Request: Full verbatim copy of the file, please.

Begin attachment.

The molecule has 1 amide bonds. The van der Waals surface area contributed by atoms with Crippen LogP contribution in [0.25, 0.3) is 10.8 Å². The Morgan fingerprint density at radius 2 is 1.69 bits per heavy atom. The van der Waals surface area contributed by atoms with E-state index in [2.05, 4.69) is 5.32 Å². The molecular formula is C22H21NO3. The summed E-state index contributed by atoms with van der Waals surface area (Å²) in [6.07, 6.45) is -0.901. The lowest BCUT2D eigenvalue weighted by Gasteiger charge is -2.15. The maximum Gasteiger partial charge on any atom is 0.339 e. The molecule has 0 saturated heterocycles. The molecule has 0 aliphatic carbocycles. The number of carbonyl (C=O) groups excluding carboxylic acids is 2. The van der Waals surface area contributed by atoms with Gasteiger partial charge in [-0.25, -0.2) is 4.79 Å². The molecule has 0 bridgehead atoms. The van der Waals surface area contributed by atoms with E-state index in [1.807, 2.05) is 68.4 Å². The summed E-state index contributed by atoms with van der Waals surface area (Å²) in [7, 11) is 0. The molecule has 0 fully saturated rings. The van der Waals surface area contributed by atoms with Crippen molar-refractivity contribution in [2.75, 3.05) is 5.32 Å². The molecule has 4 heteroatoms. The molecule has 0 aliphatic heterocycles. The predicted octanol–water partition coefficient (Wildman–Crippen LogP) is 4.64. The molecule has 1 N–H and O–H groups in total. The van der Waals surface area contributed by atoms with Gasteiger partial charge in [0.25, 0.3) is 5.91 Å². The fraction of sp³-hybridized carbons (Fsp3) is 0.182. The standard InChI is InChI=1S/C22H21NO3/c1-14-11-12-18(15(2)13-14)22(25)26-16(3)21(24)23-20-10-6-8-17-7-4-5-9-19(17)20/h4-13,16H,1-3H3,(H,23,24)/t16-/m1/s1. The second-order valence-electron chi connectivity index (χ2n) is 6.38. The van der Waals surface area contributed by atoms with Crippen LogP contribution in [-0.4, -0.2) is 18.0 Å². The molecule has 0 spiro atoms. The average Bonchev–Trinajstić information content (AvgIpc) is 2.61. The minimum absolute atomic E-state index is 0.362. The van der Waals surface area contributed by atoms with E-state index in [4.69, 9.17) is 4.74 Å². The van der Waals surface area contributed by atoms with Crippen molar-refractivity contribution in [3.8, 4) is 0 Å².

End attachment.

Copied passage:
The molecule has 1 amide bonds. The van der Waals surface area contributed by atoms with Crippen LogP contribution in [0.25, 0.3) is 10.8 Å². The Morgan fingerprint density at radius 2 is 1.69 bits per heavy atom. The van der Waals surface area contributed by atoms with E-state index in [2.05, 4.69) is 5.32 Å². The molecular formula is C22H21NO3. The summed E-state index contributed by atoms with van der Waals surface area (Å²) in [6.07, 6.45) is -0.901. The lowest BCUT2D eigenvalue weighted by Gasteiger charge is -2.15. The maximum Gasteiger partial charge on any atom is 0.339 e. The molecule has 0 saturated heterocycles. The molecule has 0 aliphatic carbocycles. The number of carbonyl (C=O) groups excluding carboxylic acids is 2. The van der Waals surface area contributed by atoms with Gasteiger partial charge in [-0.25, -0.2) is 4.79 Å². The molecule has 0 bridgehead atoms. The van der Waals surface area contributed by atoms with E-state index in [1.807, 2.05) is 68.4 Å². The summed E-state index contributed by atoms with van der Waals surface area (Å²) in [7, 11) is 0. The molecule has 0 fully saturated rings. The van der Waals surface area contributed by atoms with Crippen molar-refractivity contribution in [2.75, 3.05) is 5.32 Å². The molecule has 4 heteroatoms. The molecule has 0 aliphatic heterocycles. The predicted octanol–water partition coefficient (Wildman–Crippen LogP) is 4.64. The molecule has 1 N–H and O–H groups in total. The van der Waals surface area contributed by atoms with Gasteiger partial charge in [0.25, 0.3) is 5.91 Å². The fraction of sp³-hybridized carbons (Fsp3) is 0.182. The standard InChI is InChI=1S/C22H21NO3/c1-14-11-12-18(15(2)13-14)22(25)26-16(3)21(24)23-20-10-6-8-17-7-4-5-9-19(17)20/h4-13,16H,1-3H3,(H,23,24)/t16-/m1/s1. The second-order valence-electron chi connectivity index (χ2n) is 6.38. The van der Waals surface area contributed by atoms with Crippen LogP contribution in [-0.4, -0.2) is 18.0 Å². The molecule has 0 spiro atoms. The average Bonchev–Trinajstić information content (AvgIpc) is 2.61. The minimum absolute atomic E-state index is 0.362. The van der Waals surface area contributed by atoms with E-state index in [4.69, 9.17) is 4.74 Å². The van der Waals surface area contributed by atoms with Crippen molar-refractivity contribution in [3.8, 4) is 0 Å².